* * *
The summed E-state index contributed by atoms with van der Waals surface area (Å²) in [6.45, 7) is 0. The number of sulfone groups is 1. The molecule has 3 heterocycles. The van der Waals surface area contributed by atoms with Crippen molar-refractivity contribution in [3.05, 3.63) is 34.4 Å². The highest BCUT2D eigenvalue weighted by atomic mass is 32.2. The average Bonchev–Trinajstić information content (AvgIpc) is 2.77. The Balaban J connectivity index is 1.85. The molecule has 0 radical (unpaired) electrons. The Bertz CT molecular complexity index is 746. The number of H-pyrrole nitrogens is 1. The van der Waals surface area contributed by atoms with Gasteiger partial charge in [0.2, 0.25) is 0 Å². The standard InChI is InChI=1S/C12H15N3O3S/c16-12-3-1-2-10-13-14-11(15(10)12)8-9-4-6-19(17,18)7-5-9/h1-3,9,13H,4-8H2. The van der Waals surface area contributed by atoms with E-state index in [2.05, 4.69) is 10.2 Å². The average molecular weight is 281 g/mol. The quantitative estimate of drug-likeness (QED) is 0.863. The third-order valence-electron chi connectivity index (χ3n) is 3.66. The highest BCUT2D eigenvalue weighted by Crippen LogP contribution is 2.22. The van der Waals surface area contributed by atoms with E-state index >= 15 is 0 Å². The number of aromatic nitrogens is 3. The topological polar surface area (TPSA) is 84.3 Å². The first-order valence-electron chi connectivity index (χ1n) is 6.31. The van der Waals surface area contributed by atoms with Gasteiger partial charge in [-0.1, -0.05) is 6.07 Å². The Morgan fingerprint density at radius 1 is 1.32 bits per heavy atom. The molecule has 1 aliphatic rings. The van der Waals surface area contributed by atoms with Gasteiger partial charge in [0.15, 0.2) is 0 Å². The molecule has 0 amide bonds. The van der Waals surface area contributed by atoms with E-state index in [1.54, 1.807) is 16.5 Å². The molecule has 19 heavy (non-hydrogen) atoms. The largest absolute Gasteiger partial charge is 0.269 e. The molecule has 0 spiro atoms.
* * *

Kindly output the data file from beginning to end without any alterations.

The summed E-state index contributed by atoms with van der Waals surface area (Å²) in [6.45, 7) is 0. The number of sulfone groups is 1. The molecule has 3 heterocycles. The van der Waals surface area contributed by atoms with Crippen molar-refractivity contribution in [3.05, 3.63) is 34.4 Å². The highest BCUT2D eigenvalue weighted by atomic mass is 32.2. The average Bonchev–Trinajstić information content (AvgIpc) is 2.77. The Balaban J connectivity index is 1.85. The molecule has 0 radical (unpaired) electrons. The Bertz CT molecular complexity index is 746. The number of H-pyrrole nitrogens is 1. The van der Waals surface area contributed by atoms with Gasteiger partial charge in [0.2, 0.25) is 0 Å². The standard InChI is InChI=1S/C12H15N3O3S/c16-12-3-1-2-10-13-14-11(15(10)12)8-9-4-6-19(17,18)7-5-9/h1-3,9,13H,4-8H2. The van der Waals surface area contributed by atoms with E-state index in [2.05, 4.69) is 10.2 Å². The average molecular weight is 281 g/mol. The quantitative estimate of drug-likeness (QED) is 0.863. The third-order valence-electron chi connectivity index (χ3n) is 3.66. The highest BCUT2D eigenvalue weighted by Crippen LogP contribution is 2.22. The van der Waals surface area contributed by atoms with E-state index >= 15 is 0 Å². The number of aromatic nitrogens is 3. The topological polar surface area (TPSA) is 84.3 Å². The first-order valence-electron chi connectivity index (χ1n) is 6.31. The van der Waals surface area contributed by atoms with Gasteiger partial charge in [-0.1, -0.05) is 6.07 Å². The Morgan fingerprint density at radius 1 is 1.32 bits per heavy atom. The molecule has 1 aliphatic rings. The van der Waals surface area contributed by atoms with Gasteiger partial charge in [0.15, 0.2) is 0 Å². The molecule has 0 amide bonds. The van der Waals surface area contributed by atoms with E-state index in [1.54, 1.807) is 16.5 Å². The molecule has 19 heavy (non-hydrogen) atoms. The largest absolute Gasteiger partial charge is 0.269 e. The molecule has 0 spiro atoms.